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  • The D Train
  • The D Train (R)

    One of the production companies behind The D Train is England's Ealing Studios, which produced such immortal comedies as Whisky Galore! more...
  • Dig Two Graves
  • Dig Two Graves

    In this supernatural mystery (2014), seasoned character actor Ted Levine (Shutter Island, The Silence of the Lambs) proves he can carry a picture; as a guilt-ridden lawman, he easily outclasses the supporting cast, whose performances range from serviceable to histrionic. more...
  • Domestic

    This assured black comedy by Adrian Sitaru modifies the epic formalism of the Romanian new wave, with its geometrical frames and endlessly long takes, into something more digestible than recent endurance tests like Cristi Puiu's Aurora (2010). more...
  • Dr. Strangelove or: How I Learned to Stop Worrying and Love the Bomb

    Like most of his work, Stanley Kubrick's deadly black satirical comedy-thriller on cold war madness and its possible effects (1964) has aged well: the manic, cartoonish performances of George C. Scott, Sterling Hayden, and Peter Sellers (in three separate roles, including the title part) look as brilliant as ever, and Kubrick's icy contempt for 20th-century humanity may find its purest expression in the figure of Strangelove himself, a savage extrapolation of a then-obscure Henry Kissinger conflated with Wernher von Braun and Dr. Mabuse to suggest a flawed, spastic machine with Nazi reflexes that ultimately turns on itself. more...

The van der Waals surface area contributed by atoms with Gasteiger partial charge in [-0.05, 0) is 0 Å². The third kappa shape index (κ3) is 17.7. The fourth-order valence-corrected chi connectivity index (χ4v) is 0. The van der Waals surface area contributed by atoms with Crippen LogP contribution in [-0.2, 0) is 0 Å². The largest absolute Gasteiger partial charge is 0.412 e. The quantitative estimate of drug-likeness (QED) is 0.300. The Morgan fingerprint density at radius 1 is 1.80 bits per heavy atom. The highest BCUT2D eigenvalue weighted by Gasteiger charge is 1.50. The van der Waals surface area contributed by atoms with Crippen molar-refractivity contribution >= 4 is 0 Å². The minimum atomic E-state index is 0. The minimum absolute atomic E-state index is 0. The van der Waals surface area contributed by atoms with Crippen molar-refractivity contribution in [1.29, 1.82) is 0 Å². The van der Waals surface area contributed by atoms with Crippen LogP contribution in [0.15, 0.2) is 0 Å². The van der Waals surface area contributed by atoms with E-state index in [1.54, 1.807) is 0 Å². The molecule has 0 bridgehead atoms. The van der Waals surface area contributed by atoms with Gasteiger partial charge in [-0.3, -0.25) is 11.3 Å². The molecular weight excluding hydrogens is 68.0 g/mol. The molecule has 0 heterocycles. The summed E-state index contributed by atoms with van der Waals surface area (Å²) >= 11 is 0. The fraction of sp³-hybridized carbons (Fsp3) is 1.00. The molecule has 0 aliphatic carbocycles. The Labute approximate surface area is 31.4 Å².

• Dark Horse (NR)

    In movies like Happiness and Storytelling, Todd Solondz has staged some pretty horrifying courtships, but the one in this seventh feature is surprisingly gentle. more...